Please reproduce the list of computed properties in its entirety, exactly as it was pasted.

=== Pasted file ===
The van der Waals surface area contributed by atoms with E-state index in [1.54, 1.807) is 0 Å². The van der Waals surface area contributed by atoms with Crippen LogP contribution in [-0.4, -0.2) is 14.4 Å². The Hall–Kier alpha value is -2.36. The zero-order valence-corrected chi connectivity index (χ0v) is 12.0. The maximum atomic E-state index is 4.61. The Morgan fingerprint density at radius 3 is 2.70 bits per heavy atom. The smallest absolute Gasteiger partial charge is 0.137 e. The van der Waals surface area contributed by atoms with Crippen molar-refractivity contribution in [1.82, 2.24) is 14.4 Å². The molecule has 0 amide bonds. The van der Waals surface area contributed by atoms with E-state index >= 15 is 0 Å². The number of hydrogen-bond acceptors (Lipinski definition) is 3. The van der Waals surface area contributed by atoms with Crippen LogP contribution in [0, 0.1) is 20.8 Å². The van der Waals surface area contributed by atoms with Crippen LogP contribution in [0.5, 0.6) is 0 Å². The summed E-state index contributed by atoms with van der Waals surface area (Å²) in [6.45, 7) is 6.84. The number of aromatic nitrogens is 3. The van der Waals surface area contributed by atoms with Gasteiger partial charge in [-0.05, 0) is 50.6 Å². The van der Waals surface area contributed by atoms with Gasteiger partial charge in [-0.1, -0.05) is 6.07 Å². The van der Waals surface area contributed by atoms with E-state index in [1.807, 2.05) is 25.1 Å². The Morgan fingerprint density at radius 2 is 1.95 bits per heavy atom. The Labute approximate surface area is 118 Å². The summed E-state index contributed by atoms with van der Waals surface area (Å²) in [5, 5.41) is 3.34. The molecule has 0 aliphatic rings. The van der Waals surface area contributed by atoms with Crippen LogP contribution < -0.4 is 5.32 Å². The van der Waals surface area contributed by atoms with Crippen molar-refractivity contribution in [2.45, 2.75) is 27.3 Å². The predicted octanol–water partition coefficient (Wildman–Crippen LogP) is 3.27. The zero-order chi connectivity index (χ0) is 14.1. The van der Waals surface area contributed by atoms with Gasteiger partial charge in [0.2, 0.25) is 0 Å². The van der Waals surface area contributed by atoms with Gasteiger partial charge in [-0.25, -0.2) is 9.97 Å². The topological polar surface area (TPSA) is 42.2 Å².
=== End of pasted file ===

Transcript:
The van der Waals surface area contributed by atoms with E-state index in [1.54, 1.807) is 0 Å². The van der Waals surface area contributed by atoms with Crippen LogP contribution in [-0.4, -0.2) is 14.4 Å². The Hall–Kier alpha value is -2.36. The zero-order valence-corrected chi connectivity index (χ0v) is 12.0. The maximum atomic E-state index is 4.61. The Morgan fingerprint density at radius 3 is 2.70 bits per heavy atom. The smallest absolute Gasteiger partial charge is 0.137 e. The van der Waals surface area contributed by atoms with Crippen molar-refractivity contribution in [1.82, 2.24) is 14.4 Å². The molecule has 0 amide bonds. The van der Waals surface area contributed by atoms with E-state index >= 15 is 0 Å². The number of hydrogen-bond acceptors (Lipinski definition) is 3. The van der Waals surface area contributed by atoms with Crippen LogP contribution in [0, 0.1) is 20.8 Å². The van der Waals surface area contributed by atoms with Crippen LogP contribution in [0.5, 0.6) is 0 Å². The summed E-state index contributed by atoms with van der Waals surface area (Å²) in [6.45, 7) is 6.84. The number of aromatic nitrogens is 3. The van der Waals surface area contributed by atoms with Gasteiger partial charge in [-0.05, 0) is 50.6 Å². The van der Waals surface area contributed by atoms with Gasteiger partial charge in [-0.1, -0.05) is 6.07 Å². The van der Waals surface area contributed by atoms with E-state index in [1.807, 2.05) is 25.1 Å². The Morgan fingerprint density at radius 2 is 1.95 bits per heavy atom. The Labute approximate surface area is 118 Å². The summed E-state index contributed by atoms with van der Waals surface area (Å²) in [5, 5.41) is 3.34. The molecule has 0 aliphatic rings. The van der Waals surface area contributed by atoms with Crippen LogP contribution < -0.4 is 5.32 Å². The van der Waals surface area contributed by atoms with Crippen molar-refractivity contribution in [2.45, 2.75) is 27.3 Å². The predicted octanol–water partition coefficient (Wildman–Crippen LogP) is 3.27. The zero-order chi connectivity index (χ0) is 14.1. The van der Waals surface area contributed by atoms with Gasteiger partial charge in [0.2, 0.25) is 0 Å². The van der Waals surface area contributed by atoms with Gasteiger partial charge in [-0.25, -0.2) is 9.97 Å². The topological polar surface area (TPSA) is 42.2 Å².